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Guns N Roses - Live And Let Die (studio Version With)



"Live and Let Die" was previewed in the 1973 television special James Paul McCartney, which aired on 16 April in the United States and 10 May in the United Kingdom. In the segment, McCartney and Wings were shown performing the song in his studio, while clips of the film were shown, before the film's US theatrical release on 27 June.[12] In his contemporary review of the single for the NME, Ian MacDonald wrote: "McCartney's fairly reasonable solution to the given problem 'Write, in less than 25 bars, a theme-tune for the new James Bond movie' is to 'Let It Be' for the first half, wailing absently and with a curious notion of grammar, about this 'ever changing world in which we live in', before sitting back to let a 3,000-piece orchestra do a man-in-the-street's impression of John Barry. It's not intrinsically very interesting, but the film will help to sell it and vice versa."[13][14]




Guns N Roses - Live and Let Die (studio version with)



In 1984, Hollywood Rose member Izzy Stradlin was living with L.A. Guns member Tracii Guns.[1][2] When L.A. Guns needed a new vocalist, Stradlin suggested Hollywood Rose singer Axl Rose.[1] This led to Guns N' Roses being formed in March 1985 by Rose, rhythm guitarist Stradlin, along with L.A. Guns founders lead guitarist Guns, drummer Rob Gardner and bassist Ole Beich.[3] Guns recalled the formation of the band in a 2019 interview, stating: "Axl got into an argument with our manager and our manager fired Axl but we all lived together so it was all really weird. So, that same night he got fired we started Guns N' Roses and I called Izzy the next day and said 'Hey, we are gonna start this new band called Guns N' Roses, do you want in?' It was as simple as that, no paint or cocaine involved."[4] The band coined its name by combining the names of both previous groups; initially it was the name of a label they were going to release music on.[4] Rejected names for the band included "Heads of Amazon" and "AIDS".[5]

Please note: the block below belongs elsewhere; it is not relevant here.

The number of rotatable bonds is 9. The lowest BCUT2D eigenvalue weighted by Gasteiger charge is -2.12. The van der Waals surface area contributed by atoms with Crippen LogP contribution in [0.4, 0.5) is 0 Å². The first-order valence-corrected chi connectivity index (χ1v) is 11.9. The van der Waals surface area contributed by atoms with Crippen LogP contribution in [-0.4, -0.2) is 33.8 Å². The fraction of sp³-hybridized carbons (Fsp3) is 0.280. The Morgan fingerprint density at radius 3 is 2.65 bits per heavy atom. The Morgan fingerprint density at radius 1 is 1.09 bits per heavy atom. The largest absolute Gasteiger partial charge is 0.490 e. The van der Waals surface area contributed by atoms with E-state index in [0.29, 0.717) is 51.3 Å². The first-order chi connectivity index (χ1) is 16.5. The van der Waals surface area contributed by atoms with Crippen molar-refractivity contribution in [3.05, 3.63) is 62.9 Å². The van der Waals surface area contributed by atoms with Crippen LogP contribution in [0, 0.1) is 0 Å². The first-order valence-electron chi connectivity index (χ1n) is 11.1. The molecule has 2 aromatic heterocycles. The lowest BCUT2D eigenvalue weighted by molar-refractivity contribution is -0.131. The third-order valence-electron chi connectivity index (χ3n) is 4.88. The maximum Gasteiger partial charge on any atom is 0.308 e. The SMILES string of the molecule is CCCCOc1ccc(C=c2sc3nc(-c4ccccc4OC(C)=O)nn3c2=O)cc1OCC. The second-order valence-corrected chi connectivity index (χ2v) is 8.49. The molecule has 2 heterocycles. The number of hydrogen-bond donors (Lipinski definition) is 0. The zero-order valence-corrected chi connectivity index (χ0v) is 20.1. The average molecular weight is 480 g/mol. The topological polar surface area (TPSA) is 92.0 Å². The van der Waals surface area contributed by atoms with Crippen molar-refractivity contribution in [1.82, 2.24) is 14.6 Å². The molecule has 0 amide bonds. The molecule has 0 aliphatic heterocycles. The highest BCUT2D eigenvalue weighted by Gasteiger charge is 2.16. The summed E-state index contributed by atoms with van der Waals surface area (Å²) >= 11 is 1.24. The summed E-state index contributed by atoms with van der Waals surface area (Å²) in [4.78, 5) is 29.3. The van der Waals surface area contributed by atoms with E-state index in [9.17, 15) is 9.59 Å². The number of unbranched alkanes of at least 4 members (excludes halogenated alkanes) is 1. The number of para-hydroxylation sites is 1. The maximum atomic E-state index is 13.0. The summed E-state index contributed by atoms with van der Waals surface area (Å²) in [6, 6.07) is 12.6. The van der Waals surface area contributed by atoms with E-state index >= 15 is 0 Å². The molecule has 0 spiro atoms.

In December of that year, the group released the four-song EP Live ?!*@ Like a Suicide, designed to keep interest in the band alive while the group withdrew from the club scene to work in the studio.[28][29] The EP release was designed to sooth over the label, who felt the band did not have enough songs to record an album.[30] The EP contained covers of Rose Tattoo's "Nice Boys" and Aerosmith's "Mama Kin", along with two original compositions: the punk-influenced "Reckless Life" and the classic rock-inspired "Move to the City".[31] Although billed as a live recording, the four songs were taken from the band's demo tapes and overdubbed with crowd noise.[31] Live ?!*@ Like a Suicide was released on the Geffen subsidiary Uzi Suicide, with production limited to 10,000 vinyl copies.[32]


"Sweet Child o' Mine" was the album's second U.S. single, a love song co-written by Rose as a poem for his then-girlfriend Erin Everly, daughter of Don Everly of the Everly Brothers.[55][56][57] Due to the growing grassroots success of the band and the cross-gender appeal of the song, "Sweet Child o' Mine" and its accompanying music video received heavy airplay on both radio and MTV, becoming a huge hit during the summer of 1988 and reaching the top of the charts in the U.S.[56] Slash later commented, "I hated that song with a huge passion for the longest time, and it turned out to be our hugest hit, so it goes to show what I know."[55] The song was released in Japan as part of the EP Live from the Jungle, which also featured a selection of live recordings from the band's June 1987 dates at London's The Marquee, the group's first shows outside the United States.[58][59] The song is the highest charting Guns N' Roses song, and is the band's only song to reach number one on the Billboard Hot 100.[60]


In March 2004, since Rose had failed to deliver a new studio album in more than ten years, Geffen released Guns N' Roses' Greatest Hits.[208][250] Slash and McKagan joined Rose in suing Geffen to stop the release of the album, which was compiled without authorization from any current or former band members.[251][252] The lawsuit was thrown out and the album went triple platinum in the US, eventually going on to be the third-longest-charting album in the Nielsen SoundScan era.[250][253] McKagan and Slash also joined Rose in an unsuccessful effort to prevent the release of The Roots of Guns N' Roses.[254]